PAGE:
You want this description to be broad but not too broad. If it isn’t broad enough, you could effectively be restricted from adding additional types of products or services to your business in the future. If the description is too broad, however, and you don’t actually sell the goods or services listed, you run the risk of losing the entire registration.

Frankly, drafting descriptions is more of an art than a science and takes some thought and analysis.

4. Select Trademark/Service Mark Class(es)

There are 45 different classes of goods and services in which a particular trademark can be registered, ranging from chemicals to personal services.

Depending upon the similarity of the goods and services involved, the same trademark could potentially be registered by different owners in different classes.

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5. Perform A Comprehensive Trademark Clearance Search

There are essentially two types of federal clearance searches: (1) knock-out and (2) comprehensive.

At its most basic level, a knock-out search is used to quickly identify whether there are obvious conflicting trademarks in order to help a potential trademark holder decide whether to pursue registration of a particular mark.

In contrast to a knock-out search, which gives a potential trademark holder a rough idea as to whether a particular trademark is available, a comprehensive search gives a potential mark holder a legal opinion as to the known risks associated with a particular proposed trademark.

6. Select a Filing Basis

One of the first questions I ask a client or potential client is whether the trademark or service mark has been “used in commerce.” I often get a lot of strange looks, then I explain that the Trademark Act requires that trademark be used to sell goods or services across state lines before the trademark can be federally registered by the USPTO. I’ll spare you the law school lecture and just say that the U.S. Constitution requires it.

That said, a federal trademark registration application can be filed before a trademark is “used in commerce” under what is commonly called a Section 1(b) “intent to use” basis, but the registration will not issue until it has been used in commerce.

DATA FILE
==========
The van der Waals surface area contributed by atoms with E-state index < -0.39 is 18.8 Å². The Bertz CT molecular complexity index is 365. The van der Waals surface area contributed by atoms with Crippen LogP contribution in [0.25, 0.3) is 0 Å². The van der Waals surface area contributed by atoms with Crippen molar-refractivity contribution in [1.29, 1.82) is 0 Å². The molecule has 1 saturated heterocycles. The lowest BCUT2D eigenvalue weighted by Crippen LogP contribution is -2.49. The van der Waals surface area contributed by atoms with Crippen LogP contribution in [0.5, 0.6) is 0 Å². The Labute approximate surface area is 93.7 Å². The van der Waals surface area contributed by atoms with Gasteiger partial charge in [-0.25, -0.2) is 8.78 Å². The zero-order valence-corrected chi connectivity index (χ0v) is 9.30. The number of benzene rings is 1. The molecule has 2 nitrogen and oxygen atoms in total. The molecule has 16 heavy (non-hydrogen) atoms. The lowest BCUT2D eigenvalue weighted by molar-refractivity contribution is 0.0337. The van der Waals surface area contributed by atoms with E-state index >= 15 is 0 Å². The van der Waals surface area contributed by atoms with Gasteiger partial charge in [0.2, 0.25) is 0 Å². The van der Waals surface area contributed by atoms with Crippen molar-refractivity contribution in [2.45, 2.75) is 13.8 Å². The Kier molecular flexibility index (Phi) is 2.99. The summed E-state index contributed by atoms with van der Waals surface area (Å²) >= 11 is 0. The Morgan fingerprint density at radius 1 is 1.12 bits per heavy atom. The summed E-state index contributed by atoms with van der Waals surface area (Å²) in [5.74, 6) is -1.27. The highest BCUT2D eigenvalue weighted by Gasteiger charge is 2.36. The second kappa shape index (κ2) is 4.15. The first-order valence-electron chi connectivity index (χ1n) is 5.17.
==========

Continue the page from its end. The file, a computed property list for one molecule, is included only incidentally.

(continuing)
The USPTO has published the following interactive timelines on it website, which provide significant detail about what a mark owner can expect during and from the registration process:

7. Complete & Submit Federal Trademark Application

Federal Trademark applications can be completed and filed with the USPTO in either electronic or good ‘ole paper form. However, the USPTO prefers electronic form, which is reflected in a significant filing fee discount that ranges from $50 to $100 per class.

There are actually two methods to file an application electronically: TEAS Plus & TEAS Reduced Fee (RF), the largest distinctions between them being price ($225 for TEAS RF and $275 for TEAS Plus) and the allowable descriptions (TEAS Plus filers can use any description they choose, while TEAS RF filers must use one of the pre-approved descriptions published by the USPTO).

8. Trademark Renewal & Monitoring

Although federally-registered trademarks can be perpetual, i.e. there is no maximum duration associated with the rights, unlike patents or copyrights, federally-registered trademarks must be renewed every ten years and policed so as no to become generic or non-distinct.

Five (5) years after registration, a trademark registrant can file a Section 15 declaration seeking incontestability under the Lanham Act. In short, a trademark that is incontestable is immune from all challenges except those of genericism, abandonment, or fraudulent pretext.

This brief overview of some important considerations associated with federal trademarks is by no means comprehensive. Always seek the advice of a competent professional when making important financial and legal decisions.

Federal Trademark AttorneySteve Cook is a trademark lawyer at Cook & Cook. Although his main office is located in Mesa, Arizona, he firm represents clients throughout the United States..